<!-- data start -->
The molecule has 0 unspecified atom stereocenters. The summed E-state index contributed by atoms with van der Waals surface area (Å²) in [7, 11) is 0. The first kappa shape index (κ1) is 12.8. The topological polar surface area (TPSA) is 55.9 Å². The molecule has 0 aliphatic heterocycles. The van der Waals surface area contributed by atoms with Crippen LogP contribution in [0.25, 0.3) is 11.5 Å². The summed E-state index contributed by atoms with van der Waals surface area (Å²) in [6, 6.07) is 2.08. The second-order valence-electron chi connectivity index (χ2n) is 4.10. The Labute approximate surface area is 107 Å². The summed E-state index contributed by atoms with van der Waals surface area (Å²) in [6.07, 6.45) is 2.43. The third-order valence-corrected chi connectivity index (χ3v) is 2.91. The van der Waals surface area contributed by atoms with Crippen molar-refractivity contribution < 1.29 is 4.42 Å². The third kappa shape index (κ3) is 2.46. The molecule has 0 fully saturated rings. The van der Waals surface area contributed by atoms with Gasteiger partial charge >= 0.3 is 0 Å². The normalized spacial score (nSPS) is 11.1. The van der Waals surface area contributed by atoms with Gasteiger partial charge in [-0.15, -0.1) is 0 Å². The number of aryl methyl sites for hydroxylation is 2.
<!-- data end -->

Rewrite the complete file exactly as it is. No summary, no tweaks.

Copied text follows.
The molecule has 0 unspecified atom stereocenters. The summed E-state index contributed by atoms with van der Waals surface area (Å²) in [7, 11) is 0. The first kappa shape index (κ1) is 12.8. The topological polar surface area (TPSA) is 55.9 Å². The molecule has 0 aliphatic heterocycles. The van der Waals surface area contributed by atoms with Crippen LogP contribution in [0.25, 0.3) is 11.5 Å². The summed E-state index contributed by atoms with van der Waals surface area (Å²) in [6, 6.07) is 2.08. The second-order valence-electron chi connectivity index (χ2n) is 4.10. The Labute approximate surface area is 107 Å². The summed E-state index contributed by atoms with van der Waals surface area (Å²) in [6.07, 6.45) is 2.43. The third-order valence-corrected chi connectivity index (χ3v) is 2.91. The van der Waals surface area contributed by atoms with Crippen molar-refractivity contribution < 1.29 is 4.42 Å². The third kappa shape index (κ3) is 2.46. The molecule has 0 fully saturated rings. The van der Waals surface area contributed by atoms with Gasteiger partial charge >= 0.3 is 0 Å². The normalized spacial score (nSPS) is 11.1. The van der Waals surface area contributed by atoms with Gasteiger partial charge in [-0.15, -0.1) is 0 Å². The number of aryl methyl sites for hydroxylation is 2.